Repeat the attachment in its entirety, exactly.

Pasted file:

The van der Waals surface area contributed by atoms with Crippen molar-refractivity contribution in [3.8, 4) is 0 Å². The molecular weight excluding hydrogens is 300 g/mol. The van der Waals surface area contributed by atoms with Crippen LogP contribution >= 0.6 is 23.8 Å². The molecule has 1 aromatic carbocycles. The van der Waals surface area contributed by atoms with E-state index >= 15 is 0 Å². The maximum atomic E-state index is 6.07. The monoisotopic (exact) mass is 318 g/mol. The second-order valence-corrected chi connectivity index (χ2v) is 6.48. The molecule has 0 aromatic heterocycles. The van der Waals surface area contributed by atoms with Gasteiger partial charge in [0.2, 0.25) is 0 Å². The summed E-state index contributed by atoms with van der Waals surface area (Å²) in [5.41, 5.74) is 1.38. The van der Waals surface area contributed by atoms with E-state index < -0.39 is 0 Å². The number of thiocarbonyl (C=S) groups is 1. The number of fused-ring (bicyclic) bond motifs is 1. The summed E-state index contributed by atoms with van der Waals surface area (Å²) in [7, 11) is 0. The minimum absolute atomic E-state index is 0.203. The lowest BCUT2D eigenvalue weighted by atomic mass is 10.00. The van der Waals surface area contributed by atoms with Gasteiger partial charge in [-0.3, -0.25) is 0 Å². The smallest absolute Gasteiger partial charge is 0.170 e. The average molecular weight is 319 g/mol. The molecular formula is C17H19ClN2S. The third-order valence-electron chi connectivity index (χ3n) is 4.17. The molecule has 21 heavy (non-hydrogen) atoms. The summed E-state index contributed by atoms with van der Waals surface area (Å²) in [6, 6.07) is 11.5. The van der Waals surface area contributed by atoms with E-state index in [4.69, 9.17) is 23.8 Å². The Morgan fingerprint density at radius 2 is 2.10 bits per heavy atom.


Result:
The van der Waals surface area contributed by atoms with Crippen molar-refractivity contribution in [3.8, 4) is 0 Å². The molecular weight excluding hydrogens is 300 g/mol. The van der Waals surface area contributed by atoms with Crippen LogP contribution >= 0.6 is 23.8 Å². The molecule has 1 aromatic carbocycles. The van der Waals surface area contributed by atoms with E-state index >= 15 is 0 Å². The maximum atomic E-state index is 6.07. The monoisotopic (exact) mass is 318 g/mol. The second-order valence-corrected chi connectivity index (χ2v) is 6.48. The molecule has 0 aromatic heterocycles. The van der Waals surface area contributed by atoms with Gasteiger partial charge in [0.2, 0.25) is 0 Å². The summed E-state index contributed by atoms with van der Waals surface area (Å²) in [5.41, 5.74) is 1.38. The van der Waals surface area contributed by atoms with E-state index < -0.39 is 0 Å². The number of thiocarbonyl (C=S) groups is 1. The number of fused-ring (bicyclic) bond motifs is 1. The summed E-state index contributed by atoms with van der Waals surface area (Å²) in [7, 11) is 0. The minimum absolute atomic E-state index is 0.203. The lowest BCUT2D eigenvalue weighted by atomic mass is 10.00. The van der Waals surface area contributed by atoms with Gasteiger partial charge in [-0.3, -0.25) is 0 Å². The smallest absolute Gasteiger partial charge is 0.170 e. The average molecular weight is 319 g/mol. The molecular formula is C17H19ClN2S. The third-order valence-electron chi connectivity index (χ3n) is 4.17. The molecule has 21 heavy (non-hydrogen) atoms. The summed E-state index contributed by atoms with van der Waals surface area (Å²) in [6, 6.07) is 11.5. The van der Waals surface area contributed by atoms with E-state index in [4.69, 9.17) is 23.8 Å². The Morgan fingerprint density at radius 2 is 2.10 bits per heavy atom.